Saturday, February 27, 2016

Phoenix III Hull Structure

Glued-lapstrake is a wonderful method of construction for small-craft - the appearance is elegant (as long as the lining-off of the planking is tastefully done), the interior of the boat is relatively clear of structure, making maintenance of the paintwork easy, the method makes efficient use of sheet plywood, and the amount of epoxy work is relatively low. In addition, the plank overlaps on the outside of the hull perform very effectively as a series of spray rails.

Periwinkle showing the 'spray-rail' effect of the plank laps....

...and Phoenix III doing the same
In addition to all of the benefits I've mentioned above, what I think is the the most important element of the glued-lapstrake method of construction is that each overlap in the planking produces what is, in effect, an integral stringer! This stringer effect is caused by two characteristics - firstly the thickness of the hull planking is almost doubled where the planks overlap, and secondly, on a round hull, the adjacent planks are at a different angles relative to each other. The angular difference gives additional stiffness in exactly the way that corrugations in roofing iron add stiffness.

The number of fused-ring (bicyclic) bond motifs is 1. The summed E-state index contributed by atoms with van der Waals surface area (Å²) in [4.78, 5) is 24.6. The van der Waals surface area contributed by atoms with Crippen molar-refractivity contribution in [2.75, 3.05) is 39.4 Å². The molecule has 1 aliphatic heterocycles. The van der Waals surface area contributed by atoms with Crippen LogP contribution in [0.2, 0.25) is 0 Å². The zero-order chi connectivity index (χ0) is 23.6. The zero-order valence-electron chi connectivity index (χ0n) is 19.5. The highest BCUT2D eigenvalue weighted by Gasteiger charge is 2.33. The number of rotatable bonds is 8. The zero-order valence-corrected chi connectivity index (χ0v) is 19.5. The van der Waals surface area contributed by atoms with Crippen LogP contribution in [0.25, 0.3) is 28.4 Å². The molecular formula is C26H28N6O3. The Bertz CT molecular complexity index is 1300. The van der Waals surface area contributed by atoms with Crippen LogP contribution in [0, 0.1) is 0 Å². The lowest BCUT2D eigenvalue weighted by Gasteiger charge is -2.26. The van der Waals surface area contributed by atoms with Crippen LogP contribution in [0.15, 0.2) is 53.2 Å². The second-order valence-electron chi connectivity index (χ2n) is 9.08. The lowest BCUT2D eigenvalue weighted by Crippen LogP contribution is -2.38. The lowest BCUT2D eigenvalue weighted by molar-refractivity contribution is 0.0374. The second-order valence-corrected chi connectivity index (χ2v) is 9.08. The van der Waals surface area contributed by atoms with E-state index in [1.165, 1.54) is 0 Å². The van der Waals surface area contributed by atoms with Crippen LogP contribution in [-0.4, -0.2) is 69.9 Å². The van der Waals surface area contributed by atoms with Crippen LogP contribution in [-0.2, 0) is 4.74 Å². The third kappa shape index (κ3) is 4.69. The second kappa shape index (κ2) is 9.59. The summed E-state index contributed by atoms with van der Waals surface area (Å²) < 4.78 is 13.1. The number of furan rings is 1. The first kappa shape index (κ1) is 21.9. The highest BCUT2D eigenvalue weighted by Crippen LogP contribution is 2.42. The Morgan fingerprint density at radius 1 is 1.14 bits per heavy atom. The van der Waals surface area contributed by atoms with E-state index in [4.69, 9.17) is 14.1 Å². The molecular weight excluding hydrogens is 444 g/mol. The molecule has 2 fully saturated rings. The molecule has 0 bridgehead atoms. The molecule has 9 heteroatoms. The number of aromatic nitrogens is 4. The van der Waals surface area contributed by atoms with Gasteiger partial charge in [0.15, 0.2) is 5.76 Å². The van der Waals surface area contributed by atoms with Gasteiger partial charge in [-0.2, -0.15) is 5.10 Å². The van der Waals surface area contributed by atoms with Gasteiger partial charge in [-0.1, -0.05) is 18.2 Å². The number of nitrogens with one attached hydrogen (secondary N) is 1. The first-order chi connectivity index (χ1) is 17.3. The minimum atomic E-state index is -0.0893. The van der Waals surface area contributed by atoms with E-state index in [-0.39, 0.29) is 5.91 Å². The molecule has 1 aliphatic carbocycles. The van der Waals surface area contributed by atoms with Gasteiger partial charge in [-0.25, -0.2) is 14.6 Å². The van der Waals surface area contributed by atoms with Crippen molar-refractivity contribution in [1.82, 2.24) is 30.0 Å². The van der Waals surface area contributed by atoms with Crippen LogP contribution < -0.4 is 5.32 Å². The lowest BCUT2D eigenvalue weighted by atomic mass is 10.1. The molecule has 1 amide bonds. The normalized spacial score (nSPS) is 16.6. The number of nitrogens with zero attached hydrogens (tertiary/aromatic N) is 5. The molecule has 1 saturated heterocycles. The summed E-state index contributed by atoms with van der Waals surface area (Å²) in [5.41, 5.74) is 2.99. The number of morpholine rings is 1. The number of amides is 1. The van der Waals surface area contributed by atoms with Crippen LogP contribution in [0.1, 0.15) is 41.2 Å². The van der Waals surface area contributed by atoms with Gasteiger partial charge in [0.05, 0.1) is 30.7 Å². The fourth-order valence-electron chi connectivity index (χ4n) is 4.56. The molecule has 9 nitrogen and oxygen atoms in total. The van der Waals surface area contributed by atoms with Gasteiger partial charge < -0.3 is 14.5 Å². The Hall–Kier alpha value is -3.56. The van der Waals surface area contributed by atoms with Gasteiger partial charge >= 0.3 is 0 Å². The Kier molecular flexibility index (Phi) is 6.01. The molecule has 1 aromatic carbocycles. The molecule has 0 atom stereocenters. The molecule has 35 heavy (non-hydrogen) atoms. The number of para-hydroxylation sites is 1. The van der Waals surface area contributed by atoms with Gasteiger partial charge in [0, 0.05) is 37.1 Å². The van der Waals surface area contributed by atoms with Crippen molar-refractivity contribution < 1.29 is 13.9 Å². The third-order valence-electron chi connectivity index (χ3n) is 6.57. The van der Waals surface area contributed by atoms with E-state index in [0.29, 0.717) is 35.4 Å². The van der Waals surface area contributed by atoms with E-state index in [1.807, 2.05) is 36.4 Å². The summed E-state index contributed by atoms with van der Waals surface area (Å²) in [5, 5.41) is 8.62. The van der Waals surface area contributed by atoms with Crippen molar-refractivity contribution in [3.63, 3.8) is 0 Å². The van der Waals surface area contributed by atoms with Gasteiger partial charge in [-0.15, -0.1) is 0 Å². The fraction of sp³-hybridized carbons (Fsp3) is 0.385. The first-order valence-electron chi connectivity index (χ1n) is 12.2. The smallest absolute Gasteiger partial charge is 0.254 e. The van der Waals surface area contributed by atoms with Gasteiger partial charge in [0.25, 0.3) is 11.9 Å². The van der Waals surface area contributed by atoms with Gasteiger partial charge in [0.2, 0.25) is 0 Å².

The structural benefits of the overlapping planks mean that a lapstrake hull can (within limits) be built with reduced internal framing, and in the case of 'Phoenix III' I specified no transverse framing from the semi-bulkhead at the forward end of the centreboard case through to the bulkhead at the forward end of the stern seat (i.e. 'sternsheets') - a distance of 2280mm or 7-1/2 feet. However, there is other structure present in the form of a substantial transverse thwart structure, the keelson, and the centreboard case.

I had some minor misgivings about whether I was taking the matter of a structurally clean interior to an extreme, but until very recently I have had no reports of problems. In fact, the very first Phoenix III built is now more than nine years old, and has been used heavily, going on the water weekly for that entire time, and having travelled long distances on a trailer (trailers damage boats more than anything else).

Despite the lack of structural problems reported, in 2007 I placed this entry into the instruction manual which accompanies the plans:-